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Awe of the Indies
by E McNeill on 03/11/13 05:18:00 pm   Expert Blogs   Featured Blogs

The following blog post, unless otherwise noted, was written by a member of Gamasutra’s community.
The thoughts and opinions expressed are those of the writer and not Gamasutra or its parent company.

 

Four months ago, I went indie.

Since then, I’ve been dealing with some light anxiety about my work and my place in the game development community. To some extent, this is totally normal; after all, I bet my life savings on my ability to succeed in a perpetually overcrowded market. But my anxiety goes beyond the usual fear of failure. I usually explain it with a term coined by Ed Catmull, President of Pixar, when he wrote about Pixar’s problems with “fresh meat”:

Successful organizations face two challenges when bringing in new people with fresh perspectives. One is well-known— the not-invented-here syndrome. The other— the awe-of-the-institution syndrome (an issue with young new hires)—is often overlooked…. The bigger issue for us has been getting young new hires to have the confidence to speak up…. We do not want people to assume that because we are successful, everything we do is right.

This is my problem. Before going indie, I idolized the celebrity game designers that gave the lectures and wrote the articles and invented the games that inspired me. I loved game design, and I loved their work, and I wanted to do what they were doing.

Now, I find myself handicapped by my idolatry. I compare myself to the people I admire, and I feel small. I see my bloopers next to their highlight reels and turn timid. Profiles of successful artists often seem to highlight a maniacal drive and an unquenchable spirit and an unshakable belief in their own greatness. My ego is healthy, but I lack that mania.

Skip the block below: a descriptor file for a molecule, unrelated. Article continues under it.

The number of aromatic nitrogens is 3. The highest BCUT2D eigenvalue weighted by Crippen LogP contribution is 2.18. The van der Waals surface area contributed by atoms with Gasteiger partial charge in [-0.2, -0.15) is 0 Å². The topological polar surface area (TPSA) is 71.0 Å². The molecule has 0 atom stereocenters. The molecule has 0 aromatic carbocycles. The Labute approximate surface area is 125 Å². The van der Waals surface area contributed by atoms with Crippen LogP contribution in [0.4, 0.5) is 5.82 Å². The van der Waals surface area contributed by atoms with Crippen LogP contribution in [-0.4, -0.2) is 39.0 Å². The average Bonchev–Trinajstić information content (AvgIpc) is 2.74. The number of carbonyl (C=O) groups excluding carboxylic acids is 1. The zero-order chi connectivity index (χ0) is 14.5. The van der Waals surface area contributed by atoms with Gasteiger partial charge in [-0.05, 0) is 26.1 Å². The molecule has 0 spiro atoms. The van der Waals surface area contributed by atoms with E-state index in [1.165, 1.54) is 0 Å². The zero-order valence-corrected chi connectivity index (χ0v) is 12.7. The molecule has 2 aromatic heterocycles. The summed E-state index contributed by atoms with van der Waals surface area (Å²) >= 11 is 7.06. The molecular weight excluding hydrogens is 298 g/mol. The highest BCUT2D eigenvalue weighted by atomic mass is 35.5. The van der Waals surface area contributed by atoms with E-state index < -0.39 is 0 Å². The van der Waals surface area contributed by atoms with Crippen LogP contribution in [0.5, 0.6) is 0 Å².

This causes some practical problems, especially when I actually interact with the people that I put on this pedestal. I read about the indie game scene constantly, and I know who the cool kids are. I’ve heard some people portray these successful indies as an insular cabal, always boosting their friends and keeping the little guy down, but (aside from being preposterous on the face of it) my experience shows the opposite. Instead of being insular and grudging, they’ve always been extremely kind and generous to me (Hi, Eddy!). And yet, when I interact with one of these scene celebrities, I feel like I’m an awkward kid trying to talk to my crush. I try too hard to get attention, overanalyze everything that they say, and constantly feel the need to self-denigrate. I take their opinions as gospel and discount my own. I fail to see myself as an equal collaborator, and so I can’t become one.

These comparisons also summon an urge to self-handicap. If I try to produce a magnum opus, and I fail, then what does that mean about me? At what point do I transform from “potential undiscovered genius” to “wannabe hack”? What will the tastemakers think of me? It feels safer to produce throwaway prototypes and design unambitious games, but that approach would ensure that I never discover my potential, whatever it may be.

The usual advice in this situation is to “fake it til you make it”: start acting as if you had confidence, and that confidence will become real. But I don’t want to “fake it” at all. Earnestness is too important if I aspire to be an artist.